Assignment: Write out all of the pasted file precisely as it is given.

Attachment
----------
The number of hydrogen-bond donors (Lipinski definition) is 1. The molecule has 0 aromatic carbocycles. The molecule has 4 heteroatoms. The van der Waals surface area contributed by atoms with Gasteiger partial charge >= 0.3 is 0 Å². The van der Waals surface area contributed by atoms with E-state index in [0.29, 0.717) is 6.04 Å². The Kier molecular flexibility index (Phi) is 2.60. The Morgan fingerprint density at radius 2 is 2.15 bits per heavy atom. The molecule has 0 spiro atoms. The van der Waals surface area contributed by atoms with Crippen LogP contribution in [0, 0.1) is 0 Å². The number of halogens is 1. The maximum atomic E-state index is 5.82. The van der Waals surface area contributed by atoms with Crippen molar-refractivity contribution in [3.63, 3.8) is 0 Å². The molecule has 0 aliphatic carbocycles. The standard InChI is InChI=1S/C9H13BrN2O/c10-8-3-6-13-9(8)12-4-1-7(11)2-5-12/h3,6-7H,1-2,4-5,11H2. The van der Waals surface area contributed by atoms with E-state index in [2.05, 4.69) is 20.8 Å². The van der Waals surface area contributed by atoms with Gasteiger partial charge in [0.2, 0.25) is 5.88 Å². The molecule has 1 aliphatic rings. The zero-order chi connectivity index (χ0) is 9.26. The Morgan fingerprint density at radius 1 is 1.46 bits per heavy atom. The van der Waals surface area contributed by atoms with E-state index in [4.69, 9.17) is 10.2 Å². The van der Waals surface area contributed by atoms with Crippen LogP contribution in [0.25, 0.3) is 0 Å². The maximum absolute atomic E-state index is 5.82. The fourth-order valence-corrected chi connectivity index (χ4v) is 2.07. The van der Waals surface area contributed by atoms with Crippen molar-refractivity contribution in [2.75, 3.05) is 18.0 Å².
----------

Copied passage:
The number of hydrogen-bond donors (Lipinski definition) is 1. The molecule has 0 aromatic carbocycles. The molecule has 4 heteroatoms. The van der Waals surface area contributed by atoms with Gasteiger partial charge >= 0.3 is 0 Å². The van der Waals surface area contributed by atoms with E-state index in [0.29, 0.717) is 6.04 Å². The Kier molecular flexibility index (Phi) is 2.60. The Morgan fingerprint density at radius 2 is 2.15 bits per heavy atom. The molecule has 0 spiro atoms. The van der Waals surface area contributed by atoms with Crippen LogP contribution in [0, 0.1) is 0 Å². The number of halogens is 1. The maximum atomic E-state index is 5.82. The van der Waals surface area contributed by atoms with Crippen molar-refractivity contribution in [3.63, 3.8) is 0 Å². The molecule has 0 aliphatic carbocycles. The standard InChI is InChI=1S/C9H13BrN2O/c10-8-3-6-13-9(8)12-4-1-7(11)2-5-12/h3,6-7H,1-2,4-5,11H2. The van der Waals surface area contributed by atoms with E-state index in [2.05, 4.69) is 20.8 Å². The van der Waals surface area contributed by atoms with Gasteiger partial charge in [0.2, 0.25) is 5.88 Å². The molecule has 1 aliphatic rings. The zero-order chi connectivity index (χ0) is 9.26. The Morgan fingerprint density at radius 1 is 1.46 bits per heavy atom. The van der Waals surface area contributed by atoms with E-state index in [4.69, 9.17) is 10.2 Å². The van der Waals surface area contributed by atoms with Crippen LogP contribution in [0.25, 0.3) is 0 Å². The maximum absolute atomic E-state index is 5.82. The fourth-order valence-corrected chi connectivity index (χ4v) is 2.07. The van der Waals surface area contributed by atoms with Crippen molar-refractivity contribution in [2.75, 3.05) is 18.0 Å².